This week's snippet comes from one of the most profound essays on the priesthood I have ever read, found here. It should really be read, savoured, prayed over and saved for rereading later. Here, Father John Cihak gives an excellent template for the relationship between women and priests.
"When Jesus saw his mother, and the disciple whom he loved standing near, he said..." (Jn. 19:26). It begins with a gaze from our Lord seeing His Mother and His priest...She hears, "Woman, behold your son" (Jn. 19:26). He calls her "Woman", not "Mom". Feel the distancing. These words must have been especially painful for her. As mother all she wants is to be close to Him and even to die with Him so that she can be close to Him. "Woman" isolates her from Him. He pushes her away, not in cruelty, but so that she can become the New Eve, the mother of all those who would live eternally. Her agony is the labor pains giving birth to the Church. Here the distinction between Our Lady and the Church, which should never be a separation, is perhaps a little more pronounced. Here she is giving birth to the Church, acting as Mother of the Church, through her interior agony.
St. John is at her side. It is no coincidence that a priest of the new covenant stands at the Cross with Jesus. St. John also is undergoing his own interior crucifixion, being conformed as priest to the Cross of the eternal High Priest. Perhaps we can sense St. John's helplessness. There is no worse feeling for a man than that of helplessness. What words could he utter seeing her in such agony? The sword piercing her Immaculate Heart is going through his priestly heart as well. This is not some heroic charge to victory. It is blackness, loneliness, a dark night; it is the whole messed-up incongruity of the collision between love and sin. It feels like and is death.
"Then Jesus says to the disciple, 'Behold your mother!'" (Jn. 19:27). At this moment, Jesus asks the Apostle in the depth of his own pain to attune himself to her. As priest, he must decide to put her first, attune himself to her heart. He must put her suffering ahead of his own. I imagine St. John turning toward Our Lady, and looking at her with such tenderness and reverence. Jesus sends His command deep into the heart of his priest, "Look at her...receive her...take care of her." As a man, he must feel helpless and inadequate, but now he has been given a manly task. St. John is commanded to care for her, to comfort her, to hold her, to protect her because she is so alone and vulnerable at that moment. Such a command would resonate deeply in the heart of such a man: he must look beyond his pain and accommodate himself to her, and have all that is best about being a man rise up within him in a great act of celibate agape. The choice to be attentive to her pain brings him to the threshold of entering into his spousal love and paternity as a celibate, as the Church is coming to birth.
I like to meditate on that scene, pondering the eyes of Our Lady and St. John as they meet in their mutual agony. Neither of them seems to have Jesus anymore. At that moment she needs St. John; she also allows him to help her. She is so alone at that moment. She who is sinless allows her great poverty of spirit to need this man and priest beside her. Her feminine complementarity draws out the best in St. John's masculine heart. The need for his support and protection must have connected to something deep within him as a man. How does he help her? St. John says that he then took her "into his own" (in Greek, eis ta idia). What does this mean? "His house," as many translations read? "His things"? What about "everything that he is"? Perhaps it indicates that he takes her into his life as a priest.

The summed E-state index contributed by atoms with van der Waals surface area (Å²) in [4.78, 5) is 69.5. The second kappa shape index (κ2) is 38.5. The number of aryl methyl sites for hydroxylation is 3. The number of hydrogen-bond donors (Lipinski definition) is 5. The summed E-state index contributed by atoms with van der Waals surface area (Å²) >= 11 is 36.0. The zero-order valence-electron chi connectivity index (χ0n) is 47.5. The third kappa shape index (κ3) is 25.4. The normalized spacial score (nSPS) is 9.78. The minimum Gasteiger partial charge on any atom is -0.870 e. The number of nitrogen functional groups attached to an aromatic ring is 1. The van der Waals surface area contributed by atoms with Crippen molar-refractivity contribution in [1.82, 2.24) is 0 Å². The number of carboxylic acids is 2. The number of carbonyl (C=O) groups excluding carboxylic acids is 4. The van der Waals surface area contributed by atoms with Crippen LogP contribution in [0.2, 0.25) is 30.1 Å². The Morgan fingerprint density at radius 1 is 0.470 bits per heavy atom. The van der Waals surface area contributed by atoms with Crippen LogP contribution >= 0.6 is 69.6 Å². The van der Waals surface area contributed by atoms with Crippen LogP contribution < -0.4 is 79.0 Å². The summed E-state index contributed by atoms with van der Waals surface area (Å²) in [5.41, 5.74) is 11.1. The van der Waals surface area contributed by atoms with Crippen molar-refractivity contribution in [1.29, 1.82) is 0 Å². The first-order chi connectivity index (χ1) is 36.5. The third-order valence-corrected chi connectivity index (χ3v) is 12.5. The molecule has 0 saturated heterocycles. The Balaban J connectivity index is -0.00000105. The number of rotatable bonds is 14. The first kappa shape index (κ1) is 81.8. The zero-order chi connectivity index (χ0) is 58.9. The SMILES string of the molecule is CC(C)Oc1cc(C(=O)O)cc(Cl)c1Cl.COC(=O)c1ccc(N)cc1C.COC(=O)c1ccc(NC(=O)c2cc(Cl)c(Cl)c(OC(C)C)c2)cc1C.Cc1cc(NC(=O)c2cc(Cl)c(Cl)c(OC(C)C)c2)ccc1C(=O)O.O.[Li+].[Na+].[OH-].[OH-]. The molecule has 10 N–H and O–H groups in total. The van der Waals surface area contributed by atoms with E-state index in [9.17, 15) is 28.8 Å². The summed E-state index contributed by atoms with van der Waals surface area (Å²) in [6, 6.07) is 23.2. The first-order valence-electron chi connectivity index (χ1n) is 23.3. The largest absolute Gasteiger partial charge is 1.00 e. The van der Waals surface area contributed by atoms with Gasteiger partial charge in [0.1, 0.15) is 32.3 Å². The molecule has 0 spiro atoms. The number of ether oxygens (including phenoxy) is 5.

She also is supporting him. He is depending on her in that moment for he too is so alone. I wonder if he felt abandoned by the other apostles. She leads the way in sacrificing herself, for her feminine heart is more receptive and more attuned to Jesus'. She is not only present but leads the way for him, helping the priest to have his own heart pierced as well. There is much here to ponder as she engages his masculine love. He gives himself over to her, to cherish her and console her. At this moment she needs him and needs him to be strong, even if she is the one really supporting him.
The Blessed Virgin Mary's role is to call out of the priest this celibate agape to help him become a husband to the Church and a spiritual father—a strong father, even in his weakness. She does this at the Cross by drawing the priest out of his own pain to offer pure masculine love in the midst of her own pure feminine love. This scene becomes an icon of the relationship between the priest and the Church. The priest hands himself over to the Church in her suffering and need – to have his life shaped by hers. At the foot of the Cross the Church agonizes in labor to give birth to the members of the mystical body. I am struck by the next verse in this passage from the Gospel of St. John: "After this Jesus, knowing that all was now finished, said... 'I thirst'" (Jn. 19:28). It was after this exchange of love at the foot of the Cross that "all was now finished".